A total of 112 patients was studied including 37.5% males and 62.5% females with a male: female ratio of 0.6.Maximum number of patients were in age group of 40 to 50years (41.05%), followed by 30-40years (19.64%),50-60 years (19.04%),20-30years (12.5%) and 60-70 years (7.14%). The mean age in the TAP group was 43.96 years and in the port-site infiltration group 44.74 years. There was no statical differences between the two groups and were comparable in gender and other demographic characteristics.58 patients belonged to the American society of anaesthesiology physical status 1 and 54 patients to ASA11.No statistically significant difference was found between the groups concerning the ASA classification of patients.

Post-operatively patients were strictly monitored and pain and analgesic requirements were recorded. We use the Visual analogue scale (VAS) as a primary assessment of post-operative pain at each point in time.VAS scores are recorded on a10 cm horizontal line, anchored by word descriptors at each end that represents a continuum between ‘no pain’ and ‘severe pain’. The patient marks on the line the point that they feel represents their perception of pain and the VAS score is determined by measuring in millimetres from the left-hand end of the line to the point that the patient marks. On this VAS, 0 indicates no pain and 10 indicate very severe pain in the wound.  This was recorded at 0,2,6,12, and 24 hours post-operatively [0= no pain;1-3=Mild pain;4-6= moderate to severe pain;7-9= very severe pain;10=worst pain possible]. The mean VAS score at 0-hour postoperative period was 1.8 in TAP group subjects while as it was 1.9 in the port-site infiltration group. At 24 hours patients with TAP block has a mean VAS score of less than port site infiltration group patients (0.2 vs 0.4). The overall VAS Score was significantly lower in TAP block subjects with a p-value of 0.0011.[Table 1].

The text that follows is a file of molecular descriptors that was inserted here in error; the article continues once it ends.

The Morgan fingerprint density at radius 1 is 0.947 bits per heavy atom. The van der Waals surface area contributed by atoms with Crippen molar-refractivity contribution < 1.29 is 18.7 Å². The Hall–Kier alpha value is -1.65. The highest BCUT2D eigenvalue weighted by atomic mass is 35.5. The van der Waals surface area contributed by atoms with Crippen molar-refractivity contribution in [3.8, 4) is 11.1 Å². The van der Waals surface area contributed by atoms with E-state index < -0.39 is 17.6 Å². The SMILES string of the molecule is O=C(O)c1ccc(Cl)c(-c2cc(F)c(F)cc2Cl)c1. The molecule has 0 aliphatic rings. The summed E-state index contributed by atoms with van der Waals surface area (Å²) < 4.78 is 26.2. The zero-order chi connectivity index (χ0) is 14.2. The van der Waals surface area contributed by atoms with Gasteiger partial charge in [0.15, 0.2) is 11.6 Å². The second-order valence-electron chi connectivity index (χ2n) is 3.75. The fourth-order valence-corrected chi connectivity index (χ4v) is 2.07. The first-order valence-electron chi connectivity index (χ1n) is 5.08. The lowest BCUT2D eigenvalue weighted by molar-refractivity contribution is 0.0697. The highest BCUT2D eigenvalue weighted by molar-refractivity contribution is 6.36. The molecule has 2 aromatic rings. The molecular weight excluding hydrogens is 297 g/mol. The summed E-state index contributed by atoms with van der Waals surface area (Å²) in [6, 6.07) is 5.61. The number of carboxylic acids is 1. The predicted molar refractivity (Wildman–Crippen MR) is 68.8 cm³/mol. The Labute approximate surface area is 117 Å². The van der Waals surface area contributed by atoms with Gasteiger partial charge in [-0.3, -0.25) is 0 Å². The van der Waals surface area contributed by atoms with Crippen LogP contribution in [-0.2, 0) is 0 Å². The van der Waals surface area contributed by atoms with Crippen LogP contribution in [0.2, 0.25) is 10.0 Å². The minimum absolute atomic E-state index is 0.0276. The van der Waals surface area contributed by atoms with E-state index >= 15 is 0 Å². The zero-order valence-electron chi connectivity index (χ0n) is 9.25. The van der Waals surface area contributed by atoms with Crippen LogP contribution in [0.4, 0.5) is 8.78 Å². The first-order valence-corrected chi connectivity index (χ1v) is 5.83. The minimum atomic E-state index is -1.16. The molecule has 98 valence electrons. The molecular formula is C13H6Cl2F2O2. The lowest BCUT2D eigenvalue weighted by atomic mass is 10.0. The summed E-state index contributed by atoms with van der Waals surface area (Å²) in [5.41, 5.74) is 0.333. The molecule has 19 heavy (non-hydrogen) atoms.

All the subjects were encouraged for ambulation a few hours after the surgery.59.82% of our patients were fully ambulated and started oral feeds within 12 to 24 hours of surgery. However, time to oral intake and ambulation after surgery was statistically insignificant between the two groups of patients. [Table: 2]

The majority of our subjects (67.85%) were discharged within 36 hours after surgery. The difference between the two groups was statistically insignificant [Table 3].

None of our patients experiences any complications during the administration of anaesthetic drugs like intravascular or intraperitoneal injection, local bleeding or infection and anaesthetic overdosage. All our subjects were discharged within 48 hours of the post-operative period on oral paracetamol 650 mg 12hourly and attached to our outpatient department on weekly follow-up. All the patients did well and were fully satisfied.

Discussion

Post-operative pain is an unavoidable consequence of any surgical procedure. Since the advent of laparoscopy, about 90% of elective procedures and 70% of urgent cholecystectomies are being performed laparoscopically.13 Though being minimal invasive procedure with reduced surgical trauma response, patients of laparoscopic cholecystectomy experience significant postoperative pain.

The multipronged approach of opioids, peripheral nerve block and non-opioid analgesia should be incorporated for effective and satisfactory post-operative pain management in both laparoscopy and open procedures. Local anesthesia temporally blocks nerve conduction by binding to neuronal sodium channels and is used for short-term post-operative pain relief. Field block targets the small cutaneous sensory nerve fibres, used more commonly to achieve moderate sensory blockade for postoperative analgesia. Transabdominal plane block, adductor canal block, intercostal nerve block, and local infiltration of long-acting anaesthetic agents are procedures used for postoperative analgesia. This study was done to compare the efficacy of TAP block versus local infiltration of port sites in laparoscopic cholecystectomy.